The technology is at hand, so the only question now is one of accelerating scale.

That seems to be what Octopus has in mind. Having already established a foothold in the UK and other markets, the firm’s $5 million acquisition of Evolve Energy is the first move in a planned $100 million commitment to put more renewable energy bargaining power in the hands of individual ratepayers in the US.

If America’s Oil Patch Can Do It, So Can Anybody (Maybe)

Circling back around to this thing about Texas leading the way from fossil fuels into renewable energy, at first blush it may seem like a case of why can’t everybody do this.

However, there are a couple of things about the Texas energy market that have paved the way for renewables to replace fossils, even under the legacy imprint of fossil fuel stakeholders.

One is the state’s unique status as the only state in the contiguous US that designed its grid to operate independently from elsewhere. That can lead to some unique challenges, but it also leads to unique solutions.

Aside from that little thing about trading electricity with Mexico (lol so much for building the wall amirite?), one early solution was to build a major new transmission line aimed at bringing clean wind energy kilowatts from western parts of the state over to population and industry centers in the east.

Another factor motivating innovation in both renewable energy and energy storage is the stubborn existence of an “electricity island” in the state, cut off from access to both the Mexican and US grids.

Add a Texas-style hands-off environment of regulation, and the stage is set for new green technology to wriggle its way into the grid.

“If you look at the interconnection, Texas has almost 100 gigawatts of assets trying to connect, and 99% are renewables and energy storage. The market structure of Texas has enabled renewables to flourish purely for economic reasons,” said Lee.

“Also, Texas is a hotbed of entrepreneurship all around. Having a deregulated environment allows third party companies like ourselves to connect with customers,” he continued. “At the same time there’s not the same market structure as other markets like PJM. Capacity markets are engineered to be favorable to fossil fuels and existing power plants. They favor what’s already built. Texas just focuses on economically efficient assets.”

For those of you new to the topic of capacity markets, that can get rather deep into the weeds, but the basic idea goes back to the roots of fossil fuel management. You build a certain power plant that has a certain capacity and that capacity is available all the time, need it or not.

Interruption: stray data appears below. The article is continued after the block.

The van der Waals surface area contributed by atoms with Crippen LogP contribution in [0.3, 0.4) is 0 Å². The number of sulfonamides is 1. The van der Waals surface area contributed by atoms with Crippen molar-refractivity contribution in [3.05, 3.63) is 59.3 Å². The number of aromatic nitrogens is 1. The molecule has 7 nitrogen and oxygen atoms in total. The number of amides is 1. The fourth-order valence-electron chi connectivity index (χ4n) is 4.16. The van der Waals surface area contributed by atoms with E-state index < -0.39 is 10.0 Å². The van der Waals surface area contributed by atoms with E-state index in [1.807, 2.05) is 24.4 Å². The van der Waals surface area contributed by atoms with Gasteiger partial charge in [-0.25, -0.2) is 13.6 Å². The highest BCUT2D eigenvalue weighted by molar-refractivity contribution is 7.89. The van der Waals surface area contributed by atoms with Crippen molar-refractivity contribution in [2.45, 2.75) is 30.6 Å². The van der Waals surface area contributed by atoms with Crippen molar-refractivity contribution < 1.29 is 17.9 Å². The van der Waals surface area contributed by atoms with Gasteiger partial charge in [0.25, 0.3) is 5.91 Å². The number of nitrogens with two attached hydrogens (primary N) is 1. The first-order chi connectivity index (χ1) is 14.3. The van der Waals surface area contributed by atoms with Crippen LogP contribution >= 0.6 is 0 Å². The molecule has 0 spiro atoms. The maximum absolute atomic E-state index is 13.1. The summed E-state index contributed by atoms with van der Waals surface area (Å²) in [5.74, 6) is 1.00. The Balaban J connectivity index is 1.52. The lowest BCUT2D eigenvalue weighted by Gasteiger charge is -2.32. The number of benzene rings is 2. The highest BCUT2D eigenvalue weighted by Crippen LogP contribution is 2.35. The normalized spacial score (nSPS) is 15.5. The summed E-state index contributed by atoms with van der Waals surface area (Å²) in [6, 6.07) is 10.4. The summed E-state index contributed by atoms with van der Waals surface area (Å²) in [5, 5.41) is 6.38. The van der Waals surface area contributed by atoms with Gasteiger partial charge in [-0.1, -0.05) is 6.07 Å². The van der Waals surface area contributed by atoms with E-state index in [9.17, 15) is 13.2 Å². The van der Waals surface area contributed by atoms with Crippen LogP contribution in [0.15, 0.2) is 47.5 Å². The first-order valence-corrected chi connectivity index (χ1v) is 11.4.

“Capacity markets made a lot of sense before smart meters, controllable devices, and dynamically changing supply,” Lee explained. “Now the supply side is becoming less and less controllable and the demand side is becoming much more flexible.”

Adding Electric Vehicles The Renewable Energy Mix

The Evolve Energy acquisition is not the only notch on the Octopus belt in recent days.

Back across the pond in the UK, last week Volkswagen announced that owners of its electric cars could score a credit on their energy bills worth up to 8,000 miles of driving through Octopus.

The credit is available to EV owners who have an existing dual fuel supply with Octopus, or who switch to one.

“All of its tariffs use 100% green electricity – and claim not to be more expensive than competitor non-green tariffs,” enthused Volkswagen. “Customers can also offset their gas if they want to minimise their environmental impact even further. Also, Octopus offers fair and transparent prices, won’t lock customers into a contract and aims to make everything as easy possible.”

Interesting! If you’re an Octopus customer in the UK, drop us a note in the comment thread and let us know how it’s going.

Follow me on Twitter.

Image (cropped): Renewable energy and energy prosumers via US Department of Energy. 
 


 


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About the Author

specializes in military and corporate sustainability, advanced technology, emerging materials, biofuels, and water and wastewater issues. Tina’s articles are reposted frequently on Reuters, Scientific American, and many other sites. Views expressed are her own. Follow her on Twitter @TinaMCasey and Google+.